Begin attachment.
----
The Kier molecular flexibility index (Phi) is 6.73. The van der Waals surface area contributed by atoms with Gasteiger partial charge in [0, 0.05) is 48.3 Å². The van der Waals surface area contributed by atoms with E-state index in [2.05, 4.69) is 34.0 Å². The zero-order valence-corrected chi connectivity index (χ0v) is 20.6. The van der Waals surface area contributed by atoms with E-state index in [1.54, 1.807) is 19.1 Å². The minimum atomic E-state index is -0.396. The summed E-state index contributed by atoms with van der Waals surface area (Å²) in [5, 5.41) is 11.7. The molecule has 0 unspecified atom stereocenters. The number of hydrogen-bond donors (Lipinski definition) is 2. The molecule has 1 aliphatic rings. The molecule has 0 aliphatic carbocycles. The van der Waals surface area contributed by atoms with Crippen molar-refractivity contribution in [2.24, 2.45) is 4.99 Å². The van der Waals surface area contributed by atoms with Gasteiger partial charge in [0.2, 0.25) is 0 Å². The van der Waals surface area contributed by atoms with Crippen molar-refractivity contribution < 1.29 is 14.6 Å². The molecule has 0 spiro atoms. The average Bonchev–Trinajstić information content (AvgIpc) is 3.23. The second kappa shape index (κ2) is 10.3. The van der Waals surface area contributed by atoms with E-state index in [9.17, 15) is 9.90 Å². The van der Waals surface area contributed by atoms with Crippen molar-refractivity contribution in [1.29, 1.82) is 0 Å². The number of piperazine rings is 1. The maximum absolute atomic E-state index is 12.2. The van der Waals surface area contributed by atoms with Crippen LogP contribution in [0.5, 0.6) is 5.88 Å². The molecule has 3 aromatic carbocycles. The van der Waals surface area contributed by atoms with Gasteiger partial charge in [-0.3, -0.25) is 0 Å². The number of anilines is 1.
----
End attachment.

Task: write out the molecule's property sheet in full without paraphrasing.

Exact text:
The Kier molecular flexibility index (Phi) is 6.73. The van der Waals surface area contributed by atoms with Gasteiger partial charge in [0, 0.05) is 48.3 Å². The van der Waals surface area contributed by atoms with E-state index in [2.05, 4.69) is 34.0 Å². The zero-order valence-corrected chi connectivity index (χ0v) is 20.6. The van der Waals surface area contributed by atoms with E-state index in [1.54, 1.807) is 19.1 Å². The minimum atomic E-state index is -0.396. The summed E-state index contributed by atoms with van der Waals surface area (Å²) in [5, 5.41) is 11.7. The molecule has 0 unspecified atom stereocenters. The number of hydrogen-bond donors (Lipinski definition) is 2. The molecule has 1 aliphatic rings. The molecule has 0 aliphatic carbocycles. The van der Waals surface area contributed by atoms with Crippen molar-refractivity contribution in [2.24, 2.45) is 4.99 Å². The van der Waals surface area contributed by atoms with Gasteiger partial charge in [0.2, 0.25) is 0 Å². The van der Waals surface area contributed by atoms with Crippen molar-refractivity contribution < 1.29 is 14.6 Å². The molecule has 0 spiro atoms. The average Bonchev–Trinajstić information content (AvgIpc) is 3.23. The second kappa shape index (κ2) is 10.3. The van der Waals surface area contributed by atoms with E-state index in [9.17, 15) is 9.90 Å². The van der Waals surface area contributed by atoms with Crippen molar-refractivity contribution in [1.29, 1.82) is 0 Å². The number of piperazine rings is 1. The maximum absolute atomic E-state index is 12.2. The van der Waals surface area contributed by atoms with Crippen LogP contribution in [0.5, 0.6) is 5.88 Å². The molecule has 3 aromatic carbocycles. The van der Waals surface area contributed by atoms with Gasteiger partial charge in [-0.3, -0.25) is 0 Å². The number of anilines is 1.